Relentless focus on safety at AECI Mining’s operations has morphed into an enduring safety culture where safety is no longer a chore, but a way of life. Its Explosives division has reported staggering results for January to December 2019. It achieved the lowest TRIR in the Company’s 124-year history.
As an integral part of its Zero Harm aspiration, safety is at the centre of every activity at AECI Mining Explosives. Testimony to this is its continuous and consistent improvement in safety performance over the last 10 years culminating into the recent safety record. The explosives manufacturer achieved a Total Recordable Incident Rate (TRIR) of 0,10 for 2019 across all its African and International businesses.
Explaining some of the key enablers for this historic achievement, Christo Peltz, safety and risk manager at AECI Mining Explosives, says AECI in recent years embarked on a safety programme with the ultimate goal of achieving Zero Harm across its operations. “We aspire to operate sustainably, without harm to people, the environment and the communities in which we operate,” he says.
Central to the company’s strong safety regime is employee buy-in, with everyone playing their part in ensuring that all the guidelines for health and safety are followed. “The rollout of the Zero Harm strategy at AECI Mining Explosives and the subsequent implementation of a series of formalised Life Saving Behaviours have refocused the labour force to look at safety as a principal parameter in their day-to-day operations, while being clearly aware of their role in keeping themselves safe,” says Peltz.
A formal process of contractor safety management was also implemented, where contracting company owners were engaged to impart a strict safety culture in their businesses. “As a result,” he says “our contractor injuries reduced and for the first time ever, with our Nitrates complex managing a major maintenance shutdown with no injuries.”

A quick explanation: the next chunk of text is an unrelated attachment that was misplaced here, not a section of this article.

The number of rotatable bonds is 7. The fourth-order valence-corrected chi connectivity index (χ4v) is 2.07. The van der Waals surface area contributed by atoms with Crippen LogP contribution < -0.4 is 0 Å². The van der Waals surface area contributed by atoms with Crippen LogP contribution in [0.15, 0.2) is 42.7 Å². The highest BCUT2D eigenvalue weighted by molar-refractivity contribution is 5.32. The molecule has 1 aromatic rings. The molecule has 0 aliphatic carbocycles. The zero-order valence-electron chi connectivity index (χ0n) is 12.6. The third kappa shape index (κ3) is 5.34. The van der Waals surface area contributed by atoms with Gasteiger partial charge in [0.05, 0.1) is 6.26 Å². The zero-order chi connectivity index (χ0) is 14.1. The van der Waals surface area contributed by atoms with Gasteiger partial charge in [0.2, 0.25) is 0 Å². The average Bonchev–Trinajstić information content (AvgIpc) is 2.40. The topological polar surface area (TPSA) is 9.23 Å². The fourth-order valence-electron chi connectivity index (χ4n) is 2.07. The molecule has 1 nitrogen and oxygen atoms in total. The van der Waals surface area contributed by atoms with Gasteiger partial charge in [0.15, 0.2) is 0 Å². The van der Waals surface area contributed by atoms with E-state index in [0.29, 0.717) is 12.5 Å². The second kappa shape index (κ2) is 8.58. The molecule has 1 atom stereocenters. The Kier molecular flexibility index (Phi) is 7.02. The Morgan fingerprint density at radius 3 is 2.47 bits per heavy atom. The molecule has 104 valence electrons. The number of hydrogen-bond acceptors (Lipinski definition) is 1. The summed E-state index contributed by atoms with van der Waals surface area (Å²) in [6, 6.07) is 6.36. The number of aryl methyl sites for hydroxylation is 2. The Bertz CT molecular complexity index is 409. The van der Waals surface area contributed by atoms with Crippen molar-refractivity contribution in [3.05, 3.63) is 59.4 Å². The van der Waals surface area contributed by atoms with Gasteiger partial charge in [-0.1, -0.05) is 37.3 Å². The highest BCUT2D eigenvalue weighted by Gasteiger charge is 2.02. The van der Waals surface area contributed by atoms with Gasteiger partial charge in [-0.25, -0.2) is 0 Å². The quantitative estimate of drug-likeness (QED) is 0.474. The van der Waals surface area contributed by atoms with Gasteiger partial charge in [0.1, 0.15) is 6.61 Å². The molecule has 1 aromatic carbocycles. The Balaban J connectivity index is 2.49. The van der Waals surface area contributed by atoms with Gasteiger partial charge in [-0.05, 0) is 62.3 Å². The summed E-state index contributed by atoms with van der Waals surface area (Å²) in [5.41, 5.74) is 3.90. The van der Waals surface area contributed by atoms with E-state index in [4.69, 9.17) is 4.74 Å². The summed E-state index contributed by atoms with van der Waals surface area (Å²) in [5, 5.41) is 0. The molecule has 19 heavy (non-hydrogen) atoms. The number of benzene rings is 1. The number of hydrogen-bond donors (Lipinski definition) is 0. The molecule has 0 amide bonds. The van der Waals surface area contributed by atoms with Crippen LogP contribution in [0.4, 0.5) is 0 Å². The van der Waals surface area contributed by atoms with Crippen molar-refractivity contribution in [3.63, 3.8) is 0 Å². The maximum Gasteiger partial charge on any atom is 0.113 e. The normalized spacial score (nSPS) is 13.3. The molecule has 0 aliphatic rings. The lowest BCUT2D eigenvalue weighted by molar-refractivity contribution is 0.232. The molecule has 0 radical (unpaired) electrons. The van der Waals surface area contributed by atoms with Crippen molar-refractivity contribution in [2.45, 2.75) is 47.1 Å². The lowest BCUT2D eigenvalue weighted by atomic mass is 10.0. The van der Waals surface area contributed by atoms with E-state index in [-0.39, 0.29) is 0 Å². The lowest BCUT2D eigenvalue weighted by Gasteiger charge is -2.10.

The historic safety achievement, Peltz says, has been a collective effort, with all parties, including the safety management team, the labour force and contractors playing their part. “This, however, could not be achieved without the financial and moral support from our executive,” he adds.
Peltz says their safety performance is at the leading edge with both the explosives manufacturing and end user markets, which have always been on the forefront of strict safety compliance due to the untenable consequences of getting it wrong in the first place. As a result, Peltz says, the explosives industry has generally exhibited very good safety indicator rates.
“This is a remarkable performance by any standard, especially considering that the daily personnel exposures include working in high-risk areas such as opencast and underground mining environments. This is testimony to the greater focus of our people on safety,” says Peltz.
To keep the standards high, Peltz says as part of the journey to Zero Harm, the company has developed a SHEQ framework which maps the process of improving safety processes and procedures from compliant to proactive and ultimately into resilient practices.
“This framework will be actively promoted to all areas of our business in an effort to maintain continuous improvement. We have to believe that Zero Harm is attainable. Last year we managed to operate injury-free for six months of the year, proving that Zero Harm is possible. In future, we need to work towards extending these periods,” he says.
In conclusion, Peltz says the safety culture in an organisation has to be set holistically from the executive down to the subsequent levels. “For this culture to exist, we need financial backing, strong leadership and behavioural support. If the executive does not live safety as a personal value, the company will not be able to move safety from compliant to resilient,” he concludes.